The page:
While conceding it’s not “realistic” to expect peace anytime soon, the top Catholic official in the Holy Land nevertheless has called for an immediate ceasefire in the war between Israel and Hamas in Gaza and for real progress towards a two-state solution to the Israeli-Palestinian conflict.
“It’s about time to go to the root of the problems in the Holy Land, not just find temporary solutions,” said Italian Cardinal Pierbattista Pizzaballa, the Latin Patriarch of Jerusalem, on Jan. 27.
“No one, given the dramatic situation we are living, is ready to accept something temporary,” he said.
Pizzaballa, 58, made the comments to reporters during a recent visit to Chicago to meet local Arab Catholics. He said it’s “necessary now” for Israel and Hamas to agree to a ceasefire as the first step to an eventual two-state solution.
“We need to address the problems at their roots, and find a permanent solution – a two-state solution,” he said. “Israel, Palestine, with Jerusalem at the heart.”
“I know this seems to be very far from the reality, but it’s about time to talk seriously about this perspective, otherwise a temporary solution is only a pause between one war to another war, and this is what we don’t want anymore,” Pizzaballa said, who’s led the Catholic community in the Holy Land since 2020.
Pizzaballa acknowledged it’s not realistic to expect peace anytime soon.
“It is too early, and it is not realistic to talk about peace now. Peace is not just an agreement. It is the desire to live close to one another peacefully in a framework agreed upon by all,” Pizzaballa said. “We are not there yet.”
“We do not know when we arrive there, but the first thing to do is to stop the violence and then to start finding other ways to solve the problems,” he said.
During his visit to Chicago, Pizzaballa met the Arab Catholic community at Our Lady of the Ridge Church in Chicago Ridge. He celebrated a Mass Jan. 27, which was attended by more than 400 Arab Catholics, along with archdiocesan clergy and the Knights and Dames of the Holy Sepulchre.
Pizzaballa also met with the Our Lady of the Holy Land community, a parish group serving Arab Catholics. The community has gathered for more than a year with the Latin Patriarchate of the Holy Land, sending priests for short periods.
According to recent figures released by the Palestinian health ministry, the death toll from the Israel-Hamas war has surpassed 26,000, with more than 1.5 million people displaced. Those numbers, however, are disputed.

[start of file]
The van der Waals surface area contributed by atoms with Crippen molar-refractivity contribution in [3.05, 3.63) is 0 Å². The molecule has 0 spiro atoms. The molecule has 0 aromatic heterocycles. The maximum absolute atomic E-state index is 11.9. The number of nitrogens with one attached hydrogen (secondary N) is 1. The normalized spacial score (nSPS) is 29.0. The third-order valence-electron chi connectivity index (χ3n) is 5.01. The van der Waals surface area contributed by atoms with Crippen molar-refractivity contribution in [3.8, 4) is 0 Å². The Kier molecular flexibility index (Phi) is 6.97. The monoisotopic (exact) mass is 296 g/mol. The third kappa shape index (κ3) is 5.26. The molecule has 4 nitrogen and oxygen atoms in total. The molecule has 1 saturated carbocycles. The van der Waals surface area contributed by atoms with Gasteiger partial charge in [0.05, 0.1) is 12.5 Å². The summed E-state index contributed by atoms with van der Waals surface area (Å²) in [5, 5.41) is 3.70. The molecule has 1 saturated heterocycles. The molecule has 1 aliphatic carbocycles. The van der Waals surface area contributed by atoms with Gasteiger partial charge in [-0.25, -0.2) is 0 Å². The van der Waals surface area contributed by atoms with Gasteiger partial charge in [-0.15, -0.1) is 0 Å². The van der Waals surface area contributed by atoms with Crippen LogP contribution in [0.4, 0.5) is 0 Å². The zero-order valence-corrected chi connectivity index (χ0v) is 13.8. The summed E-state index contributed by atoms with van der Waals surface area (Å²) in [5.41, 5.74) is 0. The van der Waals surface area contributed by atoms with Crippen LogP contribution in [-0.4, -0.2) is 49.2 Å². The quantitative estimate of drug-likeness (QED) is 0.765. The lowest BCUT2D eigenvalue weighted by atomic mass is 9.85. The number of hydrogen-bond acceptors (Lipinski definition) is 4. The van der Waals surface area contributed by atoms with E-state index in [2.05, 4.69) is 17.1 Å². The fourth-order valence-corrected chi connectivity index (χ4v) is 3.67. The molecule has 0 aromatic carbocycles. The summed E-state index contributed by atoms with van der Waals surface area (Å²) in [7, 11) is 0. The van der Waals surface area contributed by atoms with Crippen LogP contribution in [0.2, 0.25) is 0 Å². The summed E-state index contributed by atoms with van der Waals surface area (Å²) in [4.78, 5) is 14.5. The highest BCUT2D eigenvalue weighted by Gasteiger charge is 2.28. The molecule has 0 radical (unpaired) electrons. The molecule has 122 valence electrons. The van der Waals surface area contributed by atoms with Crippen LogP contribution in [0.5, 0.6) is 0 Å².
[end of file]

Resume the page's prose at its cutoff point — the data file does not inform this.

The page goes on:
On Jan. 18, the European Union adopted a resolution calling for a permanent ceasefire in the war, on the condition that Hamas be dismantled and all hostages be released.
In recent days, the United States, Australia, Canada, England, Germany, and multiple other European countries have suspended funding for the United Nations Relief and Works Agency for Palestine Refugees in the Near East (UNRWA) after allegations by Israel that a dozen of its staff members were involved in the Oct. 7 sneak attack by Hamas that triggered the conflict.
The United Nations has urged the countries to reconsider, citing the dire humanitarian conditions in Gaza.
Pizzaballa did not respond to a Crux request for comment on the UNRWA allegations and the impact of suspending aid.
In his remarks in Chicago, Pizzaballa called the overall situation in Gaza “very problematic and complex.” He said it is the duty of the international community to pressure the two sides to find a solution.
“Pressure from the international community is very important in order to help the two sides compromise more. Both sides know very well that they need to compromise, but apparently, as I understand, it is not enough,” Pizzaballa said.
“They need more pressure in order to arrive to a conclusion to stop this violence and to start looking to different perspectives,” he said.
Pizzaballa said he is in contact with Pope Francis “quite often,” and that the pontiff calls the lone Catholic parish in Gaza almost every day to “support them morally.”
He added that the Church has a role to play in the two sides finding a peaceful solution to end the war.
“We have to reconcile the differences among us, and also try to discreetly, but stubbornly, to work for dialogue between the parties,” Pizzaballa said. “We don’t necessarily need to be the mediator, but to help create conditions – the religious conditions, the social conditions – in order to help this.”
By John Lavenburg